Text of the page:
Thomas Raymont (1864-1949): Education & Schooling

‘Teaching gave me opportunities for study which I should not have had if I had started to learn a trade, the only alternative for me’

To offer some background on the state of education in 19th century Britain, literacy rates were measured by a person’s ability to sign their name on the marriage register. In 1750 around half the population could sign their name and over the next century there was little change until 1914 when 99% of men and women had signed – a considerable improvement.

Literacy was not as much a social stigma as it is in today’s society as the majority of the working-class did not require an education for the life they led, although in some instances specifically in the case of Thomas Raymont they wanted to break free of these social restrictions.

During Thomas’s time in boarding school, large social changes were occurring in Britain with the introduction of the Elementary Education Act on 17th February 1870 which meant every child was one step closer to receiving a free education and not have to worry about fees which was why a lot of children were unable to have the chances Thomas had due to the low income of families.

http://www.bbc.co.uk/schools/primaryhistory/victorian_britain/children_at_school/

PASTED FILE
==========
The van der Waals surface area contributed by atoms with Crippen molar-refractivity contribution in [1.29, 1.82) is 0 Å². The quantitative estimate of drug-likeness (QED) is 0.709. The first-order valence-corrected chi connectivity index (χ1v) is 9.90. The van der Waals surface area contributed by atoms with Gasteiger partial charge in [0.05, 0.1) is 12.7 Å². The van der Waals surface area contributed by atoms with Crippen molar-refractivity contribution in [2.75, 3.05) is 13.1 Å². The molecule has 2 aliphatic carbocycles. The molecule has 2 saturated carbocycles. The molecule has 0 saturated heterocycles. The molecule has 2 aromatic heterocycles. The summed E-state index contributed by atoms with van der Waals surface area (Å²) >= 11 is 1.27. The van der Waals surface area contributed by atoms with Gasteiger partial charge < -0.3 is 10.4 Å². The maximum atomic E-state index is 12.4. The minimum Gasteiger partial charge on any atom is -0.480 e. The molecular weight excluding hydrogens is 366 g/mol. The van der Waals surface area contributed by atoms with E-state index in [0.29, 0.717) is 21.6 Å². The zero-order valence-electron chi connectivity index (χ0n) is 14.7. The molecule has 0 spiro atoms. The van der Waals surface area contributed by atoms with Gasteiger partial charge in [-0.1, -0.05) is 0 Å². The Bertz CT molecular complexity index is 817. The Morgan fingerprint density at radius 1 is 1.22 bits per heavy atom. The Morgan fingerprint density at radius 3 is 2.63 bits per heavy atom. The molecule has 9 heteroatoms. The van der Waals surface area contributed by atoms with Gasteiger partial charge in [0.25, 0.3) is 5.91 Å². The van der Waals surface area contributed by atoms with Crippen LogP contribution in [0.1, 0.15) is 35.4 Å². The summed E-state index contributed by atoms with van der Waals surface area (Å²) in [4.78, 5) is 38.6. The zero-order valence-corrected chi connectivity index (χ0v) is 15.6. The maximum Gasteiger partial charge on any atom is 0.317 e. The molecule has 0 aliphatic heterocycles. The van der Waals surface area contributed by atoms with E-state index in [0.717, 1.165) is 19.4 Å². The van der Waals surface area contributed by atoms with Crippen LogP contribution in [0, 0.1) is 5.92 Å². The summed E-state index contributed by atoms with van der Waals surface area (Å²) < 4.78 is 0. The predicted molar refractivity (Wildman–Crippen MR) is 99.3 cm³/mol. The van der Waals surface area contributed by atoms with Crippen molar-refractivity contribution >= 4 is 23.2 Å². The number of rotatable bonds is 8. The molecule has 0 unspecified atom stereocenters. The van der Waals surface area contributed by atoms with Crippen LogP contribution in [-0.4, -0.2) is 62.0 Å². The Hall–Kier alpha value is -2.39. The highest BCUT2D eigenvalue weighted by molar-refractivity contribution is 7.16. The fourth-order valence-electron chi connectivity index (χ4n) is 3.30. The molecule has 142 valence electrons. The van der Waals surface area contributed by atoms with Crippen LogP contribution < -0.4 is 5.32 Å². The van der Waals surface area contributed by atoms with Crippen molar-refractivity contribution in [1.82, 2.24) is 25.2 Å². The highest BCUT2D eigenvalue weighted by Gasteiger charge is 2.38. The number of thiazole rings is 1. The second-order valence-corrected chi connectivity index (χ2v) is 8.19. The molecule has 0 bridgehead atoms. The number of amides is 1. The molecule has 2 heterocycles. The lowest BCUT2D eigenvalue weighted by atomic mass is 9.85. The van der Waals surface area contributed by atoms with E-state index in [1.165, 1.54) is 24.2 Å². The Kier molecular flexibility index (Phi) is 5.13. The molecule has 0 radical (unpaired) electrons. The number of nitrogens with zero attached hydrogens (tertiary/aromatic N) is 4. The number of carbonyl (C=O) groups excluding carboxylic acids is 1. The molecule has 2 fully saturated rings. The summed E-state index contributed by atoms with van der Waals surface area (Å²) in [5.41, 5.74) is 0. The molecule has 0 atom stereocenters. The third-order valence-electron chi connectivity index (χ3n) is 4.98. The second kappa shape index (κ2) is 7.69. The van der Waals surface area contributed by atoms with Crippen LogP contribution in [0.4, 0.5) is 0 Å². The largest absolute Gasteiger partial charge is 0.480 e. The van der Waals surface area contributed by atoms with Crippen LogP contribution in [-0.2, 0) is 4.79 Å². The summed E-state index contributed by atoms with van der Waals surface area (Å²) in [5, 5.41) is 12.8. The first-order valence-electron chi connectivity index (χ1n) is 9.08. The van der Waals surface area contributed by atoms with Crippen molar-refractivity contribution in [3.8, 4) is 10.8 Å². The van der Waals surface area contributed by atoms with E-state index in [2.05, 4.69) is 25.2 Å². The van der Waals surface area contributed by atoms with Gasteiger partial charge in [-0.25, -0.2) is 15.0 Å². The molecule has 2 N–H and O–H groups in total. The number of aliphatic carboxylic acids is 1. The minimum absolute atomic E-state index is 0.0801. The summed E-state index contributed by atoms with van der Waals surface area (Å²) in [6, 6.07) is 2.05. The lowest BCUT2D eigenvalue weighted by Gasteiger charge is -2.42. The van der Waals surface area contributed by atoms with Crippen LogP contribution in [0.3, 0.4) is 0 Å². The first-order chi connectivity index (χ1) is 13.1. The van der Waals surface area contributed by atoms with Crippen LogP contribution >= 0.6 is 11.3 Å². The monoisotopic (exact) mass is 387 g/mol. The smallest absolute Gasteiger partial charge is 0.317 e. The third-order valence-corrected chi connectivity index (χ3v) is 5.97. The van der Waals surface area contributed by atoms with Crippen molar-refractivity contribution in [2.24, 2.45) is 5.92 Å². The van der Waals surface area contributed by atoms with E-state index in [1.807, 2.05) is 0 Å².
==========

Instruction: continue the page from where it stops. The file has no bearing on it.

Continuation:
A Victorian Dame School

Education is a dominant influence on Thomas Raymont’s life. From an early age, Thomas shows an interest in learning beginning with the start of his unofficial education in a dame school taught by a ‘capable and gentle lady’. Dame schools were typically unequipped in giving children a proper education (which is why they were commonly disapproved by professional teachers) but were a good starting point as Thomas experiences where he learns basic arithmetic and spelling before moving onto an elementary infant school which later transformed into a boarding school in later years.

One aspect of Thomas’s account I found most intriguing is the parallels found between period and modern day teaching methods. It demonstrates how little progress has been made in the last 100 years to explore teaching methods as he recollects: ‘My so-called knowledge was derived entirely from books’ which is still for the most part a technique utilised by teachers of today.

Modern day children can relate to his frustrations concerning methods of teaching, who for the most part learn through text books, even after earning a second-class honours certificate he believes he is not worthy of it thus destroying it because ‘I was ashamed of it.’

Thomas remarks on the abilities of his teachers from this period saying that in hindsight ‘These men were, as I now think of them, good examples of what was then, and for many more years, known as a trained teacher.’  These men could have served as inspiration for Thomas to continue his studies which ultimately resulted in him writing his memoir.

Considering Thomas dedicates his life to education, I must comment on his writing style. You would not think of it has being written by a professor due to the simplistic writing style and exceptionally short account of his life coming from a man who has written novels. I think this proves that although the schooling system was improving it was still a long way from what we come to regard as an education in today’s society.

 

Thomas Raymont. Memories of an Octogenarian 1864-1949. Found at The Burnett Archive of Working Class Autobiographies, at Brunel University.

Picture: http://www.bbc.co.uk/schools/primaryhistory/victorian_britain/children_at_school/

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